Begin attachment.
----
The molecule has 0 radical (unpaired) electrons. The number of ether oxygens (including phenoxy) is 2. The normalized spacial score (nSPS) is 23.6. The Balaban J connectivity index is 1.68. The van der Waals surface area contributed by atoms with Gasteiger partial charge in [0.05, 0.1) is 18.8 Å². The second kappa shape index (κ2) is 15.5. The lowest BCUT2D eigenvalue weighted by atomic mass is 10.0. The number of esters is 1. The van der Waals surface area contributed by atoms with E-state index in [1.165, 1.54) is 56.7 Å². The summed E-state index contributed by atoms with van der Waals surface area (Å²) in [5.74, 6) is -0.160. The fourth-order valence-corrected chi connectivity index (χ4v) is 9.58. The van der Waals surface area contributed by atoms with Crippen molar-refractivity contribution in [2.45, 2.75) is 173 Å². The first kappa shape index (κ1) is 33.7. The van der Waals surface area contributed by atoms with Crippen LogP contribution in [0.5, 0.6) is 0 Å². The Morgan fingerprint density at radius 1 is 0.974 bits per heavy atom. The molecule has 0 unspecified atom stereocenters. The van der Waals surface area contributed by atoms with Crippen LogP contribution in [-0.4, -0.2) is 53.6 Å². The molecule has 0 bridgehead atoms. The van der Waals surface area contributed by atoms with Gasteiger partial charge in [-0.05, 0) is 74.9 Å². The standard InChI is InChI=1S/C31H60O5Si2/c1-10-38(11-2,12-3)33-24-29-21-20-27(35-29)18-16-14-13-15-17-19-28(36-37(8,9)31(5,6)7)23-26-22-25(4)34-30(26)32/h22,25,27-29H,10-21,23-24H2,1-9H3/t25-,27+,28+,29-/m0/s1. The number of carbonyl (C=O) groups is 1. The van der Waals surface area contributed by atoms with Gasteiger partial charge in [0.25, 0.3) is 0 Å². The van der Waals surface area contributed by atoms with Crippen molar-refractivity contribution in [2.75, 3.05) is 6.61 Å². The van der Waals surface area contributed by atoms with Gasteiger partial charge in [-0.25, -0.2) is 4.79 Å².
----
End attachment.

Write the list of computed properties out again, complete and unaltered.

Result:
The molecule has 0 radical (unpaired) electrons. The number of ether oxygens (including phenoxy) is 2. The normalized spacial score (nSPS) is 23.6. The Balaban J connectivity index is 1.68. The van der Waals surface area contributed by atoms with Gasteiger partial charge in [0.05, 0.1) is 18.8 Å². The second kappa shape index (κ2) is 15.5. The lowest BCUT2D eigenvalue weighted by atomic mass is 10.0. The number of esters is 1. The van der Waals surface area contributed by atoms with E-state index in [1.165, 1.54) is 56.7 Å². The summed E-state index contributed by atoms with van der Waals surface area (Å²) in [5.74, 6) is -0.160. The fourth-order valence-corrected chi connectivity index (χ4v) is 9.58. The van der Waals surface area contributed by atoms with Crippen molar-refractivity contribution in [2.45, 2.75) is 173 Å². The first kappa shape index (κ1) is 33.7. The van der Waals surface area contributed by atoms with Crippen LogP contribution in [0.5, 0.6) is 0 Å². The Morgan fingerprint density at radius 1 is 0.974 bits per heavy atom. The molecule has 0 unspecified atom stereocenters. The van der Waals surface area contributed by atoms with Crippen LogP contribution in [-0.4, -0.2) is 53.6 Å². The molecule has 0 bridgehead atoms. The van der Waals surface area contributed by atoms with Gasteiger partial charge in [-0.05, 0) is 74.9 Å². The standard InChI is InChI=1S/C31H60O5Si2/c1-10-38(11-2,12-3)33-24-29-21-20-27(35-29)18-16-14-13-15-17-19-28(36-37(8,9)31(5,6)7)23-26-22-25(4)34-30(26)32/h22,25,27-29H,10-21,23-24H2,1-9H3/t25-,27+,28+,29-/m0/s1. The number of carbonyl (C=O) groups is 1. The van der Waals surface area contributed by atoms with Gasteiger partial charge in [0.25, 0.3) is 0 Å². The van der Waals surface area contributed by atoms with Crippen molar-refractivity contribution in [2.75, 3.05) is 6.61 Å². The van der Waals surface area contributed by atoms with Gasteiger partial charge in [-0.25, -0.2) is 4.79 Å².